Days Gone By - stories from the past

Gee’s Bend – vintage pictures of residents and the new health clinic in 1939

In 1937, the Van de Graaff family sold their land in Wilcox County, Alabama to the federal government, and the Farm Security Administration (FSA) established Gee’s Bend Farms Inc., a pilot project of a cooperative-based program designed to sustain the inhabitants. A health center and cooperative store and cotton gin were built, along with a new school.


The government built houses, subdivided the property, and sold tracts of land to the local families, for the first time giving the African American population control of the land they worked. A health clinic and cooperative store and cotton gin were built, along with a new school.

During this period, the community also became the subject of several FSA-sponsored photographers, including Marion Post Wolcott and Arthur Rothstein. The photographs below were taken in the health clinic in 1939 by Marion Post Wolcott.

 Waiting in project clinic for examinations and treatments by doctor and nurse. Gee’s Bend, Alabama

 Nurse Shamburg weighing Ira Dencie Pettway’s baby in project clinic. Gee’s Bend, Alabama

 Nurse Shamburg weighing Ira Dencie Pettway's baby in project clinic. Gee's Bend, Alabama

Nurse Shamburg is directing young girls how to make a sick bed in the photograph below.

Nurse Shamburg is directing young girls how to make a sick bed in the photograph below.

Mrs. Daisy Lee Pettway and Rhoda Lee looking at food chart in clinic waiting room. Gee’s Bend, Alabama

1939 Mrs. Daisy Lee Pettway and Rhoda Lee looking at food chart in clinic waiting room. Gee's Bend, Alabama

Clay Coleman shows interest in food chart while waiting in clinic. Gee’s Bend, Alabama

 

1939 Clay Coleman shows interest in food chart while waiting in clinic. Gee's Bend, Alabama

Nurse Shamburg demonstrates care of baby bottles to Mrs. Paralee Coleman and Marie. Mothers have to work in field and children are left at home to care for babies. Health clinic, Gee’s Bend, Alabama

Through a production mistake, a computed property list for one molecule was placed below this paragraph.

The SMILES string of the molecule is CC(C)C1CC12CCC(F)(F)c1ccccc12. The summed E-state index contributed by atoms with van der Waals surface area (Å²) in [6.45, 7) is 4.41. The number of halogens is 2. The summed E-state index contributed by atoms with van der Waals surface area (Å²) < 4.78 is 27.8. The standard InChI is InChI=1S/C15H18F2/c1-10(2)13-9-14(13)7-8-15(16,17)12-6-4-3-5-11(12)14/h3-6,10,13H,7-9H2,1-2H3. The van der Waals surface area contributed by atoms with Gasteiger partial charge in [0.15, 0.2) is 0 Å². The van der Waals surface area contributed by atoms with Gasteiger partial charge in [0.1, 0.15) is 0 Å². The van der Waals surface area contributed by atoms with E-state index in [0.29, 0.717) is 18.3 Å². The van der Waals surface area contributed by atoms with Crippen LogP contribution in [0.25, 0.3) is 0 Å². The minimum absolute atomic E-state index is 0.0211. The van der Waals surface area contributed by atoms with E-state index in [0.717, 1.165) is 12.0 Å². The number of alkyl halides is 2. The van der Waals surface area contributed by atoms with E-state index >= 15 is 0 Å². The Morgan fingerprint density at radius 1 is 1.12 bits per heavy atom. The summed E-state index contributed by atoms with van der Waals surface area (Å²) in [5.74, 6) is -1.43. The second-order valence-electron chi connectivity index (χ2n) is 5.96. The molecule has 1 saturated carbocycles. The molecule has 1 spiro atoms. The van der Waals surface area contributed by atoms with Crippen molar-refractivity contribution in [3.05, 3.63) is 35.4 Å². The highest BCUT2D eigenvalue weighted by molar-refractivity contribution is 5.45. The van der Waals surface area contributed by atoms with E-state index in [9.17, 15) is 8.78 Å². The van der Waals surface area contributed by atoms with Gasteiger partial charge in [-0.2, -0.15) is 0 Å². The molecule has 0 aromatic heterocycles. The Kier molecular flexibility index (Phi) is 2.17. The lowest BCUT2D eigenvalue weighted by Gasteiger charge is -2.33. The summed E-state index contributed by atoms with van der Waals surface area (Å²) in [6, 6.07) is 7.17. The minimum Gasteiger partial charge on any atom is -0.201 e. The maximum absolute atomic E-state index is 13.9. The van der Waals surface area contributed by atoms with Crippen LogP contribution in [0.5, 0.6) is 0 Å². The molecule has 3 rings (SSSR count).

Nurse Shamburg demonstrates care of baby bottles to Mrs. Paralee Coleman and Marie. Mothers have to work in field and children are left at home to care for babies. Health clinic, Gee's Bend, Alabama

Nurse Shamburg and Dr. Dixon (R.E.) examining Susanna Pettway, whose father, Clement Pettway, has been ill for several years with tuberculosis. Gee’s Bend, Alabama

Nurse Shamburg and Dr. Dixon (R.E.) examining Susanna Pettway, whose father, Clement Pettway, has been ill for several years with tuberculosis. Gee's Bend, Alabama

Juanita Coleman, NYA (National Youth Administration) leader and teacher, helps Sally Titus preserve some eggs. Through this activity the girl has bought some badly needed eyeglasses. Gee’s Bend, Alabama

Juanita Coleman, NYA (National Youth Administration) leader and teacher, helps Sally Titus preserve some eggs.

 More pictures of Gee’s Bend Resettlement Program

Vinegar of the Four Thieves was a recipe that was known for its antibacterial, antiviral, antiseptic and antifungal properties for years. It was even used to cure the Bubonic Plague. See Thomas Jefferson’s recipe in VINEGAR OF THE FOUR THIEVES: Recipes & curious tips from the past 

 

Vinegar of the Four Thieves: Recipes & Curious Tips from the Past (Paperback)


By (author):  Donna R Causey
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About Donna R Causey

Donna R. Causey, resident of Alabama, was a teacher in the public school system for twenty years. When she retired, Donna found time to focus on her lifetime passion for historical writing. She developed the websites www.alabamapioneers and www.daysgoneby.me All her books can be purchased at Amazon.com and Barnes & Noble. She has authored numerous genealogy books. RIBBON OF LOVE: A Novel Of Colonial America (TAPESTRY OF LOVE) is her first novel in the Tapestry of Love about her family where she uses actual characters, facts, dates and places to create a story about life as it might have happened in colonial Virginia. Faith and Courage: Tapestry of Love (Volume 2) is the second book and the third FreeHearts: A Novel of Colonial America (Book 3 in the Tapestry of Love Series) Discordance: The Cottinghams (Volume 1) is the continuation of the story. . For a complete list of books, visit Donna R Causey

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9 comments

  1. BC O

    Gee’s Bend is famous for the beautiful quilts created by it’s residents.

  2. As B C O’Brien reported, Gees is renown within quilting circles for the originality and quality of quilts prepared from rags by African American women on the “wrong side” of the river. They and their struggles for recognition is the subject of an off-Broadway play produced 3 or 4 years ago here in Seattle by the TapRoot Theatre. The quilts have circulated the USA in a number of shows.

  3. Mary Margaret Fife Kyser

    We used some copies of these photos to teach history and hand tinting through Wilcox Artworks. The children had a fabulous time as did the grown ups discussing old traditions and methods from Gees Bend

  4. Wendy Craft

    I love reading everything I can about Gee’s Bend Quilters. Awesome history.

  5. Brad Norris

    I took a road trip to Gee’s Bend two weekends ago to cross the Alabama River on the ferry. Beautiful country. Delightful trip.

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